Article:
Heroin is a highly addictive drug and the most rapidly acting of



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Heroin

Overview

Heroin is a highly addictive drug and the most rapidly acting of 

the opiates.

Street names

Big H, Black Tar, Chiva, Hell Dust, Horse, Negra, Smack, 

Thunder

Looks like

Heroin is typically sold as a white or brownish powder, or as the 

black sticky substance known on the streets as “black tar 

heroin.” Although purer heroin is becoming more common, most 

street heroin is “cut” with other drugs or with substances such as sugar, starch, powdered milk, or quinine.

Methods of abuse

Heroin can be injected, smoked, or sniffed/snorted. High purity heroin is usually snorted or smoked.



Affect on mind

Because it enters the brain so rapidly, heroin is particularly addictive, both psychologically and physically. Heroin 

abusers report feeling a surge of euphoria or “rush,” followed by a twilight state of sleep and wakefulness.

Affect on body

One of the most significant effects of heroin use is addiction. With regular heroin use, tolerance to the drug develops. 

Once this happens, the abuser must use more heroin to achieve the same intensity. As higher doses of the drug are 

used over time, physical dependence and addiction to the drug develop. Physical symptoms of heroin use include: 

drowsiness, respiratory depression, constricted pupils, nausea, a warm flushing of the skin, dry mouth, and heavy 

extremities.



Drugs causing similar effects

Other opioids such as OxyContin®, Vicodin®, codeine, morphine, methadone, and fentanyl can cause similar effects 

as heroin.

Overdose effects

Because heroin abusers do not know the actual strength of the drug or its true contents, they are at a high risk of 

overdose or death. The effects of a heroin overdose are: slow and shallow breathing, blue lips and fingernails, clammy 

skin, convulsions, coma, and possible death.



Legal status in the United States

Heroin is a Schedule I substance under the Controlled Substances Act meaning that it has a high potential for abuse

no currently accepted medical use in treatment in the United States, and a lack of accepted safety for use under 

medical supervision.



Common places of origin

Heroin is processed from morphine, a naturally occurring substance extracted from the seed pod of certain varieties of 

poppy plants grown in: Southeast Asia (Thailand, Laos, and Myanmar (Burma)), Southwest Asia (Afghanistan and 

Pakistan), Mexico, and Colombia. It comes in several forms, the main one being “black tar” from Mexico (found 

primarily in the western United States) and white heroin from Colombia (primarily sold on the East Coast).

This content came from a United States Government, Drug Enforcement Administration (DEA) website, 

www.getsmartaboutdrugs.com

.

Heroin



Overview

Heroin is a highly addictive drug and the most rapidly acting of 

the opiates.

Street names

Big H, Black Tar, Chiva, Hell Dust, Horse, Negra, Smack, 

Thunder

Looks like

Heroin is typically sold as a white or brownish powder, or as the 

black sticky substance known on the streets as “black tar 

heroin.” Although purer heroin is becoming more common, most 

street heroin is “cut” with other drugs or with substances such as sugar, starch, powdered milk, or quinine.

Methods of abuse

Heroin can be injected, smoked, or sniffed/snorted. High purity heroin is usually snorted or smoked.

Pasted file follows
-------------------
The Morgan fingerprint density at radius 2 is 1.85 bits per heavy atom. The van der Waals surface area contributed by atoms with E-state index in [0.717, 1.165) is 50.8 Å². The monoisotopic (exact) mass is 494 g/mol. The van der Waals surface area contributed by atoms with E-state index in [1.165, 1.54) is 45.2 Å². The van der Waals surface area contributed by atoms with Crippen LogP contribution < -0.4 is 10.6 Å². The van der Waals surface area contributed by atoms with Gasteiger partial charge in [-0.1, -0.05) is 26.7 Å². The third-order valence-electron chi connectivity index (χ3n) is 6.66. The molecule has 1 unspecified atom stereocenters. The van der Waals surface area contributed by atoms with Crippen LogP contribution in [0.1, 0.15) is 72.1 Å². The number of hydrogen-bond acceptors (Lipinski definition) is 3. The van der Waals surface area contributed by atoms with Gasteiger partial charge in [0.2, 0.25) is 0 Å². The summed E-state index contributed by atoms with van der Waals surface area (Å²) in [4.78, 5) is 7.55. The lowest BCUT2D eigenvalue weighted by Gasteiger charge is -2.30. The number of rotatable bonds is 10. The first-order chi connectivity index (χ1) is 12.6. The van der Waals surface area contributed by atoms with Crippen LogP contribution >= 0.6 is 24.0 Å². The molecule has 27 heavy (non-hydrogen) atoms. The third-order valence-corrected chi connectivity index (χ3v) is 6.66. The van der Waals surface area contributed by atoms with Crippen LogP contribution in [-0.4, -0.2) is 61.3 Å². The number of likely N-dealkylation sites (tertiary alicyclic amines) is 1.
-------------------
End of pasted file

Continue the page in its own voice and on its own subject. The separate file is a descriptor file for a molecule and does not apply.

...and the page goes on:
Affect on mind

Because it enters the brain so rapidly, heroin is particularly addictive, both psychologically and physically. Heroin 

abusers report feeling a surge of euphoria or “rush,” followed by a twilight state of sleep and wakefulness.

Affect on body

One of the most significant effects of heroin use is addiction. With regular heroin use, tolerance to the drug develops. 

Once this happens, the abuser must use more heroin to achieve the same intensity. As higher doses of the drug are 

used over time, physical dependence and addiction to the drug develop. Physical symptoms of heroin use include: 

drowsiness, respiratory depression, constricted pupils, nausea, a warm flushing of the skin, dry mouth, and heavy 

extremities.



Drugs causing similar effects

Other opioids such as OxyContin®, Vicodin®, codeine, morphine, methadone, and fentanyl can cause similar effects 

as heroin.

Overdose effects

Because heroin abusers do not know the actual strength of the drug or its true contents, they are at a high risk of 

overdose or death. The effects of a heroin overdose are: slow and shallow breathing, blue lips and fingernails, clammy 

skin, convulsions, coma, and possible death.



Legal status in the United States

Heroin is a Schedule I substance under the Controlled Substances Act meaning that it has a high potential for abuse, 

no currently accepted medical use in treatment in the United States, and a lack of accepted safety for use under 

medical supervision.



Common places of origin

Heroin is processed from morphine, a naturally occurring substance extracted from the seed pod of certain varieties of 

poppy plants grown in: Southeast Asia (Thailand, Laos, and Myanmar (Burma)), Southwest Asia (Afghanistan and 

Pakistan), Mexico, and Colombia. It comes in several forms, the main one being “black tar” from Mexico (found 

primarily in the western United States) and white heroin from Colombia (primarily sold on the East Coast).

This content came from a United States Government, Drug Enforcement Administration (DEA) website, 

www.getsmartaboutdrugs.com

.

Drug Fact Sheet



Drug Enforcement Administration  



  For more information, visit www.dea.gov



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